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University Dietitian Offers ‘The Truth about Carbs’ December 14, 2007

FOR MORE INFORMATION, CALL REBECCA SYLVESTER AT 706/828-2394.

EATING HEALTHY
University Dietitian Offers ‘The Truth about Carbs’

(AUGUSTA, GA. Dec. 10, 2007) To eat bread, or not to eat bread: that is the question so many troubled dieters face. Limiting or cutting carbs, which, of course, includes much more than just bread, is a common trend in today’s dieting world. Kim Beavers, University Registered Dietitian and star of News 12’s Eating Well with Kim, helps us discover that carbs might not be as simple as just good or bad.

To start simply, the primary function of carbohydrates is to provide us with the fuel we need to get through the day. The liver breaks down the carbohydrate-rich foods we eat into glucose, the primary fuel for most cells in the body. So, why are some carbs better than others?

“The short answer is that some carbohydrates have nutrients and others merely provide us with calories,” Mrs. Beavers said. When questioning the benefits of the carbs you consume, Mrs. Beavers said it’s important to ask yourself, “What nutrients does this provide?” For example, Mrs. Beavers said, take a regular 12 oz. coke can and compare it to a medium sized baked potato. The coke contains 140 calories and no nutrients. The baked potato, on the other hand, has 150 calories, 3 grams of fiber, vitamin C, B-vitamins and phytonutrients. You be the judge. Another example Mrs. Beavers gave was to compare refined (white) pasta and whole wheat pasta. The refined pasta is enriched with some nutrients, but opting for the whole wheat pasta is healthier because it contains fiber and all the nutrients of the whole wheat (B-vitamins, vitamin E, copper, magneseium and various phytonutrients).

These examples suggest that the blanket statement that carbs are bad for us is just plain untrue. And contrary to popular belief, carbs don’t actually cause weight gain. Rather, too many calories and not enough activity cause us to pack on those extra pounds. Of the three main macronutrients in food—carbohydrates, protein and fat—carbs are the main source of energy for the body and you need to eat them everyday, according to Mrs. Beavers.

Carbs pop up in unexpected places besides your Italian pasta dish and the bread on your sub. “Even non-starchy vegetables like green beans contain a small amount of carbohydrate,” Mrs. Beavers said. “The only food groups that don’t have carbohydrate are the meat and fat groups, and some foods in the protein group contain carbohydrates, such as peanut butter and beans.” There are plenty of healthy foods out there with carbs, such as whole grains, fruits, vegetables, beans, and low-fat milk and yogurt. Some foods Mrs. Beavers suggests you may want to steer clear of are regular soda (sugar is a carbohydrate, too) candy (like chocolate) and French fries.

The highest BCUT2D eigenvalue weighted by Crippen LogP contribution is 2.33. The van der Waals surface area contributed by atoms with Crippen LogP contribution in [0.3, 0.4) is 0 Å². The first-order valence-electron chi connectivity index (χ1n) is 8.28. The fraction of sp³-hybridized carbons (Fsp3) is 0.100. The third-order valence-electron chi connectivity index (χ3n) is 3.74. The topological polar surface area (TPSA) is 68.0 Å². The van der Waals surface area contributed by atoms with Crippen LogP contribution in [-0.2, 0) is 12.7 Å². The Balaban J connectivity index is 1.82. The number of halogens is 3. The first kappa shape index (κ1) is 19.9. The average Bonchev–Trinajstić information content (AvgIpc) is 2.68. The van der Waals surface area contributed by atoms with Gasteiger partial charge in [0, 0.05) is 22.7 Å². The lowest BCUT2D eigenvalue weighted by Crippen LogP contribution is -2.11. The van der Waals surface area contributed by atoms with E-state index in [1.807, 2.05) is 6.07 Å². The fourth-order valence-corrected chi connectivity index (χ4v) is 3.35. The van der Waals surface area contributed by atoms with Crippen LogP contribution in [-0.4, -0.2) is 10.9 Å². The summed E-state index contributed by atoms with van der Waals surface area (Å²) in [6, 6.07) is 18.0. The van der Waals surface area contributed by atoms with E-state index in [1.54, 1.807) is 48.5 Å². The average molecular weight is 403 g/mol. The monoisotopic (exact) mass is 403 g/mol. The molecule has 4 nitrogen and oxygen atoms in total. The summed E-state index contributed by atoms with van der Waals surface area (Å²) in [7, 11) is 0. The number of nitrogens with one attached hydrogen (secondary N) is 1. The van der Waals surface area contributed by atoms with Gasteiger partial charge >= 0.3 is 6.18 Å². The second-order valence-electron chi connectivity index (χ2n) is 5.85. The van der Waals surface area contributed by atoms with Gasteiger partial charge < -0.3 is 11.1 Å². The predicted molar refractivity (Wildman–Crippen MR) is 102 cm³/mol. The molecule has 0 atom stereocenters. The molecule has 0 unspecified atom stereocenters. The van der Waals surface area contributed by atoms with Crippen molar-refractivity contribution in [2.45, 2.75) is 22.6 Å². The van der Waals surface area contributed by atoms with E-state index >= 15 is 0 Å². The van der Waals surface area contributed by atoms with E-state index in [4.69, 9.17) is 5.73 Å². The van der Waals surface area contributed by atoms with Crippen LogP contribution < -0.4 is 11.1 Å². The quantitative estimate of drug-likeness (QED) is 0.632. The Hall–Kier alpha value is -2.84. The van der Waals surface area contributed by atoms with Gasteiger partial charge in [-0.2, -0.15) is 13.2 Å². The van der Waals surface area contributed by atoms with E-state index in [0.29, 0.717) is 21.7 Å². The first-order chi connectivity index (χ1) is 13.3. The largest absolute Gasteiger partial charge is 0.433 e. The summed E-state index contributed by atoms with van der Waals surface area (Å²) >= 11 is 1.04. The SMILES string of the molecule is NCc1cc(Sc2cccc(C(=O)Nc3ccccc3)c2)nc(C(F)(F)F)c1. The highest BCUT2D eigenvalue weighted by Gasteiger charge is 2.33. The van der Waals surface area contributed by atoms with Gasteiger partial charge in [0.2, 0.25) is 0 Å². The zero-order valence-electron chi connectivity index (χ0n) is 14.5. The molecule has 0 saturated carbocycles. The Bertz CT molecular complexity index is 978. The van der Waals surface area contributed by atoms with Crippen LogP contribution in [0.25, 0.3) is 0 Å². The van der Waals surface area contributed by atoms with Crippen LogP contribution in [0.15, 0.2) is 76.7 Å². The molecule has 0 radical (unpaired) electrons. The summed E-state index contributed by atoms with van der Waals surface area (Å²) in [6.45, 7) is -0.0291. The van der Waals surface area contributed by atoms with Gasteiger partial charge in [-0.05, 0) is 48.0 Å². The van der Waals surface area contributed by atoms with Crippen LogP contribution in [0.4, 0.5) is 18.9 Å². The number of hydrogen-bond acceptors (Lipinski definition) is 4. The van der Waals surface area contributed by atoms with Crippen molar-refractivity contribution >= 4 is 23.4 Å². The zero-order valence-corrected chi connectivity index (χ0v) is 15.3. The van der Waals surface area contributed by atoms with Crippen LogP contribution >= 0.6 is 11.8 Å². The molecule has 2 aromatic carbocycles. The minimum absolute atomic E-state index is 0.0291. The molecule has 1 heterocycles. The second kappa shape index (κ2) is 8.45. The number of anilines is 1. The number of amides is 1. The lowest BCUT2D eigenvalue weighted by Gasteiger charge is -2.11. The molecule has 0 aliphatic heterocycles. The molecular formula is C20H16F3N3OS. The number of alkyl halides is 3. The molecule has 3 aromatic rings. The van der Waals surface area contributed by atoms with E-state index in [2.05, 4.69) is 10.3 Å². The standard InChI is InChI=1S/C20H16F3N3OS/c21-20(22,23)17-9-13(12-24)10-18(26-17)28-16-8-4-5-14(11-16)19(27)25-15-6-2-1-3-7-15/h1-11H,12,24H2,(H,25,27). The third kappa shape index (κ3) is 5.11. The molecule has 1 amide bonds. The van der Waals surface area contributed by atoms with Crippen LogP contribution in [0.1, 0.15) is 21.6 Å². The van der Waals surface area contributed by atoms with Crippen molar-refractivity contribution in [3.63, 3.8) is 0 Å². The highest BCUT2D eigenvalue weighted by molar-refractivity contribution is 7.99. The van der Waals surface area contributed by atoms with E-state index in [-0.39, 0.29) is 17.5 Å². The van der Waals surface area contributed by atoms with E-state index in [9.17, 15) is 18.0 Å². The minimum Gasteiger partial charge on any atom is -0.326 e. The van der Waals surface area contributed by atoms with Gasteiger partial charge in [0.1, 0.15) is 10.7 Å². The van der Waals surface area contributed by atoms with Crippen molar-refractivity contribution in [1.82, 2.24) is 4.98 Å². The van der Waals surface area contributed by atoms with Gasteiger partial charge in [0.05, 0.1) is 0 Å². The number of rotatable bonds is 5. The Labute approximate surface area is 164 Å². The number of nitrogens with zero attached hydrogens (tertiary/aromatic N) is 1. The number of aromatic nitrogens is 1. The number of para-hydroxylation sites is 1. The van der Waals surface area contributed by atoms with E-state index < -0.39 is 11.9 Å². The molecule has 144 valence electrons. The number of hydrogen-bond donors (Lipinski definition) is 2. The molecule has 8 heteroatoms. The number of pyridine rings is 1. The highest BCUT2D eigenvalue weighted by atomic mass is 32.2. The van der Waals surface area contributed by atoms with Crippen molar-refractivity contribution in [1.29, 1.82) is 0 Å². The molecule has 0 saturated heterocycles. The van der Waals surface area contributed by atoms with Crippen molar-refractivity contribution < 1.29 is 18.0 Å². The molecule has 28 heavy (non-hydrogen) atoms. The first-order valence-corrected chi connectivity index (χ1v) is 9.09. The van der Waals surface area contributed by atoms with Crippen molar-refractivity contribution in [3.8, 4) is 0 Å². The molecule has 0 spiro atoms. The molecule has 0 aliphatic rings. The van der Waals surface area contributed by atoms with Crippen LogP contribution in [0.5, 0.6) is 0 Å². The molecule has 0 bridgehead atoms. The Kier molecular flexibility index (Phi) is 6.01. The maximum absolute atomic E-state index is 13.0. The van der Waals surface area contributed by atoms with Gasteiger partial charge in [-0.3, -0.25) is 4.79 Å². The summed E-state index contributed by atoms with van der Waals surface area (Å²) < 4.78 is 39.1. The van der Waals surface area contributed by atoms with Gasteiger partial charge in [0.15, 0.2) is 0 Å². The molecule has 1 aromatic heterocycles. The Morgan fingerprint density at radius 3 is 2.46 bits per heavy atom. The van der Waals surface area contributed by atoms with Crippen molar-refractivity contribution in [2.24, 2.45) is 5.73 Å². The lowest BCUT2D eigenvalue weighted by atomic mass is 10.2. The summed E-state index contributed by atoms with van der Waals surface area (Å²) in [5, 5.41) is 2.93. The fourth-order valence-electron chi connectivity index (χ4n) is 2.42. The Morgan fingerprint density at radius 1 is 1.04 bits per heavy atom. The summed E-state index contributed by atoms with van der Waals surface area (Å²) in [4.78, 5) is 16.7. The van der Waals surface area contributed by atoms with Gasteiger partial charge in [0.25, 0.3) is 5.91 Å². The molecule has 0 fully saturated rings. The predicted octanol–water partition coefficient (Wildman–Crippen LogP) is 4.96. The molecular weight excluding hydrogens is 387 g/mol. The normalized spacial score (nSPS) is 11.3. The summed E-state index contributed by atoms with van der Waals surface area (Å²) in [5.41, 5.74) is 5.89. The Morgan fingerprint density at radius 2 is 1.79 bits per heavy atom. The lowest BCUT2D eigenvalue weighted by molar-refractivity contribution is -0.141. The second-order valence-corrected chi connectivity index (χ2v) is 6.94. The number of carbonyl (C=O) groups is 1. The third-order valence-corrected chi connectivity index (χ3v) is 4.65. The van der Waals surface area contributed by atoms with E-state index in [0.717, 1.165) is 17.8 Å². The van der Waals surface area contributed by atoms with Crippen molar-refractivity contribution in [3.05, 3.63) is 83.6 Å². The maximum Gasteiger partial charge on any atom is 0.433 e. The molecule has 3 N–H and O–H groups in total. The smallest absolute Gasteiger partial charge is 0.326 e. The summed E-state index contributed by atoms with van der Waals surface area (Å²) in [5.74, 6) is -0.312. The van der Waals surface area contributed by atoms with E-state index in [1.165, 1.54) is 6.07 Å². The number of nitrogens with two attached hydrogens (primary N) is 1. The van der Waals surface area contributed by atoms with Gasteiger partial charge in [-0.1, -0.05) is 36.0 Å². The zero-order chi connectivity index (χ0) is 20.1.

There have been and will continue to be studies upon studies on what is the perfect balance between carbs, protein and fat in your diet. So before you run out for the latest fad book on dieting, remember a few simple points. There isn’t a “one fits all” diet, according to Mrs. Beavers. “The ability to stick to a weight loss plan (hopefully a healthy one) is also a key factor in weight loss success.” When it comes to a healthy diet, moderation is key. We all occasionally have cravings for foods that we know are not necessarily good for us, so go ahead and eat the piece of chocolate. Just don’t eat ten! When consuming carbs, be conscious of serving sizes and watch your calories versus how much you exercise. Customize your diet to work for you and choose your carbohydrates wisely!

Recommended serving sizes for foods high in carbohydrates (Source: A.D.A.M., Inc.):

  • Vegetables: 1 cup of raw vegetables, or 1/2 cup cooked vegetables, or 3/4 cup of vegetable juice
  • Fruits: 1 medium size fruit (such as 1 medium apple or 1 medium orange), 1/2 cup of a canned or chopped fruit, or 3/4 cup of fruit juice
  • Breads and cereals: 1 slice of bread; 1 ounce or 2/3 cup of ready-to-eat cereal; 1/2 cup of cooked rice, pasta, or cereal; 1/2 cup of cooked dry beans, lentils, or dried peas
  • Dairy: 1 cup of skim or lowfat milk

Whole wheat Couscous with Pistachios

Vegetable oil cooking spray
1 tsp. olive oil
1 small onion, diced
2 ribs celery, diced
1 (7.6 ounce) box whole wheat couscous
1 ½ cup lower sodium chicken broth
½ cup shelled pistachios chopped
¼ cup parsley, minced

Coat the bottom of a medium non-stick skillet with cooking spray, add oil and, place over medium heat. Add onion and celery to the skillet and cook until soft (about 2 minutes). Meanwhile bring both to a boil. Add couscous, remove from heat and let stand for 5 minutes. Add onion mixture, pistachios, and parsley to couscous. Fluff couscous with a fork and serve.

Yield: 10 servings (serving size: ½ cup) Nutrient Breakdown: Calories 130, Fat 4g (0g saturated fat), Cholesterol 0mg, Sodium 95mg, Carbohydrate 22g, Fiber 4g, Protein 5g

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